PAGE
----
Beth’s story about how her life and career took a different direction, thanks to cake!
Looking back throughout my twenties, one might presume that my decision to change careers and go to pastry school was meant to be. Like most things, it’s much easier to see the path after you’ve forged your way, but if you had told me ten years ago that I’d move to London, from The States, for pastry school, I’d have thought you’d gone mental.
Taking the leap and embarking on a career in food could be one of the most exciting things you do in your life. These are five things I’d tell you to consider if you’re thinking about going to pastry school, or even any culinary school! Whether it’s for a career change or your first career.
1. Identify Your Passion
Baking has been a hobby of mine since I was younger. It became a full-blown passion of mine when I got my first apartment after college and started experimenting in the kitchen. I would cook elaborate meals for myself and style photos of my dinner. When I say elaborate, I really mean meatloaf, casseroles, veggie dishes, etc. but at 23 that seemed pretty elaborate to me! This is early 2005, so the photo quality is far less superior than one might take today, but it does make me giggle to look back upon. Retro.
Over the next few years, I started to develop my skills as an amateur baker by taking a decorating class and experimenting with cake pops and cakes for birthdays, showers, gender reveals and the LA Kings Stanley Cup victory. I even convinced co-workers to buy arrangements from me for their loved ones for Valentine’s Day!
When I was debating going to pastry school, I asked a few friends of mine their thoughts and all agreed it was a perfect fit. I’m sure the fact that I’d been baking for most of them for years influenced them a bit.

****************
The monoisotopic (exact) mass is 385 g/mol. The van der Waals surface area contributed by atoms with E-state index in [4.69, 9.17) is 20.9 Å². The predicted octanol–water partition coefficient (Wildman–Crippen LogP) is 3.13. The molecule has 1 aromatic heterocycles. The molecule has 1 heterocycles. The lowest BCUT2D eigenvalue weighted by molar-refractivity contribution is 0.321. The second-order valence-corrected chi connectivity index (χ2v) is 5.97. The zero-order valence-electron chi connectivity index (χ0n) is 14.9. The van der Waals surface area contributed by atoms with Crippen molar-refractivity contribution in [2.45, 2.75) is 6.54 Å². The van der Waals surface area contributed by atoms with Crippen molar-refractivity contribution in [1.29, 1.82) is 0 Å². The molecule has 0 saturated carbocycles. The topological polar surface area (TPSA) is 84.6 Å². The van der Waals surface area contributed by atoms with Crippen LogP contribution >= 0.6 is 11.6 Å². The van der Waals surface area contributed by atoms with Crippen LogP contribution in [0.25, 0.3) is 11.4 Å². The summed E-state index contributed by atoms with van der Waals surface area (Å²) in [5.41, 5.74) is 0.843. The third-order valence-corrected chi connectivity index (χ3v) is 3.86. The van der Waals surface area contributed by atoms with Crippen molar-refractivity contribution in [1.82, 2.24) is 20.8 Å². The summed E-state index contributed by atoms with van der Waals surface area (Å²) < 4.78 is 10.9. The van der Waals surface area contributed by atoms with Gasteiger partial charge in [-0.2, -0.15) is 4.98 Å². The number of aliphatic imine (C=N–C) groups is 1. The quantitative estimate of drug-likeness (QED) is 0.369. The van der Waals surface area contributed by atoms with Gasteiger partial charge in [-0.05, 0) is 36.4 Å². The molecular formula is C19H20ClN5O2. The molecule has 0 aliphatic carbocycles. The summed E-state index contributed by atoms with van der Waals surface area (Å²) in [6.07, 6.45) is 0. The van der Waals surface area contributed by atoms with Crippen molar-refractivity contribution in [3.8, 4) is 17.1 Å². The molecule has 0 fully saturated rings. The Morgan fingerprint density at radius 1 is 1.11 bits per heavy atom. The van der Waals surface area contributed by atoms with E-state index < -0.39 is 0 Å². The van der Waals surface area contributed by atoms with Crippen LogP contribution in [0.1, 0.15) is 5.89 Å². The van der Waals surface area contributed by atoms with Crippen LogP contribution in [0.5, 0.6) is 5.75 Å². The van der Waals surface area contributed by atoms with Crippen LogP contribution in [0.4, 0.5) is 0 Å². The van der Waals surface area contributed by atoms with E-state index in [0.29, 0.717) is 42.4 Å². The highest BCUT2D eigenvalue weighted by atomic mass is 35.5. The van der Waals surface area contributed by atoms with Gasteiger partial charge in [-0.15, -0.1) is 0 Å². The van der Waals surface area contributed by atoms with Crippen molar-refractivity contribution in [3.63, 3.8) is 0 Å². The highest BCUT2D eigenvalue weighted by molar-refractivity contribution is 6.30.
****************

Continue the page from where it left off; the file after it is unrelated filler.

2. Outline an End Goal
You need to begin any course with an end goal in mind. Goals change and evolve, but begin the course with an outline of a few ideas. I always said I wanted to have my own bakery. My caveat was that it was something I’d do once I met someone and got married, since it seemed more financially prudent to tackle with a double income. I had never thought about the logistics of achieving this outside that caveat, but pastry school would provide me with the foundation and skills to achieve my goal!
Prior to pastry school, I worked in event planning for nearly a decade. Another career strategy of mine, if I didn’t want to work in the kitchen after school, was to use pastry school to increase my understanding of the hospitality industry from a different angle, as well as a widened view of food and pairings from event menu planning perspective.
Having more than one goal outlined made me feel less *crazy* about making such a big change.
3. Pick the right location
My best friend and I decided for our thirtieth birthday present to ourselves, we were going to quit our jobs to travel. In July 2012, we set out of a yearlong, 18 country round-the-world adventure.
At the end of the adventure, I wasn’t quite ready to settle back in Los Angeles, so I extended the trip to London. I planned to spend three months to visit friends, explore England for the first time in nine years and attend a travel blogging conference. One month in and I was head over heels in love with London and furiously job searching to stay long term. For those that have tried it, or those that don’t know, the visa process in the UK for an American isn’t the easiest (I’ve heard the reverse is just as complicated!).